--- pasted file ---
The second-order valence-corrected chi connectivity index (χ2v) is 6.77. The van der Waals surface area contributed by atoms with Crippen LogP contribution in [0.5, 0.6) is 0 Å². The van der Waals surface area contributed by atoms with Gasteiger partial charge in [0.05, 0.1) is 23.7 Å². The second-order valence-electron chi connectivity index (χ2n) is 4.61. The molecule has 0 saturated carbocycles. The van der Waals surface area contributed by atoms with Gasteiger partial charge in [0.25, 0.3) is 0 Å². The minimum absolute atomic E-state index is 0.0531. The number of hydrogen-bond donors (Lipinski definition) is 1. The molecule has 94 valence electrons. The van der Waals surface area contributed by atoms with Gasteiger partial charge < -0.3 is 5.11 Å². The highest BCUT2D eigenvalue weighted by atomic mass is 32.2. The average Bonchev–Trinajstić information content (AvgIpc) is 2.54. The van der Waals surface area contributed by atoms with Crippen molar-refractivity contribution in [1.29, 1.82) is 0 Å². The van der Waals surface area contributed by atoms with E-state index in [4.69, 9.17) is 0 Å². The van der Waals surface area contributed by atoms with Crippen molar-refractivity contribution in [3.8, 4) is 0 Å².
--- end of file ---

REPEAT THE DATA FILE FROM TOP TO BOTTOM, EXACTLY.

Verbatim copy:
The second-order valence-corrected chi connectivity index (χ2v) is 6.77. The van der Waals surface area contributed by atoms with Crippen LogP contribution in [0.5, 0.6) is 0 Å². The van der Waals surface area contributed by atoms with Gasteiger partial charge in [0.05, 0.1) is 23.7 Å². The second-order valence-electron chi connectivity index (χ2n) is 4.61. The molecule has 0 saturated carbocycles. The van der Waals surface area contributed by atoms with Gasteiger partial charge in [0.25, 0.3) is 0 Å². The minimum absolute atomic E-state index is 0.0531. The number of hydrogen-bond donors (Lipinski definition) is 1. The molecule has 94 valence electrons. The van der Waals surface area contributed by atoms with Gasteiger partial charge < -0.3 is 5.11 Å². The highest BCUT2D eigenvalue weighted by atomic mass is 32.2. The average Bonchev–Trinajstić information content (AvgIpc) is 2.54. The van der Waals surface area contributed by atoms with Crippen molar-refractivity contribution in [1.29, 1.82) is 0 Å². The van der Waals surface area contributed by atoms with E-state index in [4.69, 9.17) is 0 Å². The van der Waals surface area contributed by atoms with Crippen molar-refractivity contribution in [3.8, 4) is 0 Å².